Academic acceleration and most forms of ability grouping are associated with academic achievement gains.
We know that many students perform above grade level (estimated that between 20 and 40 percent of students perform above grade level in reading and between 11 and 30 percent perform above grade level in math). If we know that a great many students require atypical educational experiences, what can schools do to help match education environment with their educational need?
Research results suggest that we know of at least two robust strategies: academic acceleration and many forms of ability grouping. An abundance of research suggests that these interventions can help boost the academic achievement of academically talented students.
Ability grouping has three key features. First, students are placed into classes or groups based on an initial performance. Second, the goal of the grouping is to foster environments that more closely match student learning needs. Third, the grouping is not permanent, but can be flexible. Ability grouping can come in different forms, each associated with different levels of effectiveness.
- Between-class grouping: students in each grade are assigned to low, average, and high classes.
- Within-class grouping: often used in elementary schools, classes are broken into smalls groups (e.g., low, average high).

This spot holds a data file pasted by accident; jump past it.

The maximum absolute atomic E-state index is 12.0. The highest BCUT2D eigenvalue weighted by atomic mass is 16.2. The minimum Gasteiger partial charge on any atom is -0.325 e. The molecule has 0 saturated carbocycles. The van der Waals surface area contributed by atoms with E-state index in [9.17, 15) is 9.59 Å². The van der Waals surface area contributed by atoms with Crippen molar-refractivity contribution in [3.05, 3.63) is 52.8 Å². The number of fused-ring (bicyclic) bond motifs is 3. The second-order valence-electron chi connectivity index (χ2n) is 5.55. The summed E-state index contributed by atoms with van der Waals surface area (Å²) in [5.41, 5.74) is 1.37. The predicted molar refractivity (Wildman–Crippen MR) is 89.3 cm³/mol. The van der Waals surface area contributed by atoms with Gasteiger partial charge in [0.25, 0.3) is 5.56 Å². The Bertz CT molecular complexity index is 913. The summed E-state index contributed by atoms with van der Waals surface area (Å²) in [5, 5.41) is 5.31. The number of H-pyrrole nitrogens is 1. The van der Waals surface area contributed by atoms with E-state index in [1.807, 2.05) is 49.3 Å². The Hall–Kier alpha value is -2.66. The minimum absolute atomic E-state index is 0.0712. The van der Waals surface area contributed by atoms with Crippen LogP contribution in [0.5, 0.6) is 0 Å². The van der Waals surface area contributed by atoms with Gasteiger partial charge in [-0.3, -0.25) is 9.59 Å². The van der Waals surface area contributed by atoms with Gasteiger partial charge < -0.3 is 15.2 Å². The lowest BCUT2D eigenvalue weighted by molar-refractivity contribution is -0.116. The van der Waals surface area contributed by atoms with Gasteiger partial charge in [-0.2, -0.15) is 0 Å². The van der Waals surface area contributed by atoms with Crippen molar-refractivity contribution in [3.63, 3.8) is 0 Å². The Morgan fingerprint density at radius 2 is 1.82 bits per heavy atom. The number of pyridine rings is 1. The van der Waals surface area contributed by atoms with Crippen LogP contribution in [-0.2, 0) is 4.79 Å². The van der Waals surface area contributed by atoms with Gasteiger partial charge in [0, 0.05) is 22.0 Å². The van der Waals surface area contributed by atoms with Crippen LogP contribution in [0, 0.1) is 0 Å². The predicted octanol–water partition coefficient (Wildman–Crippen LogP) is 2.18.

- Cross-grade grouping: students are grouped across different grade levels in particular subjects (e.g., 5th and 6th grade students can be in the same math group).
- Special grouping for the gifted: these types of programs are designed specifically for students identified as gifted and can consist of pull-out programs and/or honors programs.
Effectiveness of Ability Grouping
One type of ability grouping (between-class grouping) did not have support in a recent research synthesis; simply putting students into “high” or “low” groups was not associated with changes in academic achievement.
However, the three other types of ability grouping (within-class grouping, cross-grade grouping, and special grouping for the gifted) all had support for effectiveness in increasing academic achievement. Moreover, for within-class grouping, positive effects were found overall, but also specifically for high-, medium-, and low-ability students specifically.
Types of Acceleration
The new research also reviewed all previous work on academic acceleration and its effects on academic achievement. There are numerous types of acceleration. Grade skipping might be the most well-known, but there are also opportunities such as subject-specific acceleration (e.g., moving ahead in math), starting school early, graduating early, Advanced Placement, International Baccalaureate, and others. Although each type of acceleration is unique in its own way, the overarching research results show substantial benefits of participating in academic acceleration to academic achievement.
These results are not from a single study. Rather, they represent the cumulative knowledge of the last century of research results synthesized from several dozen studies.
Visit Duke TIP’s Just the Facts page for more information on what you can do when considering academic acceleration.
Steenbergen-Hu, S., Makel, M. C., Olszewski-Kubilius, P. (2016). What one hundred years of research says about the effects of ability grouping and acceleration on K-12 students’ academic achievement: Findings from two second-order meta-analyses. Review of Educational Research. doi:10.3102/0034654316675417. Or, learn more about the study and download a summary here.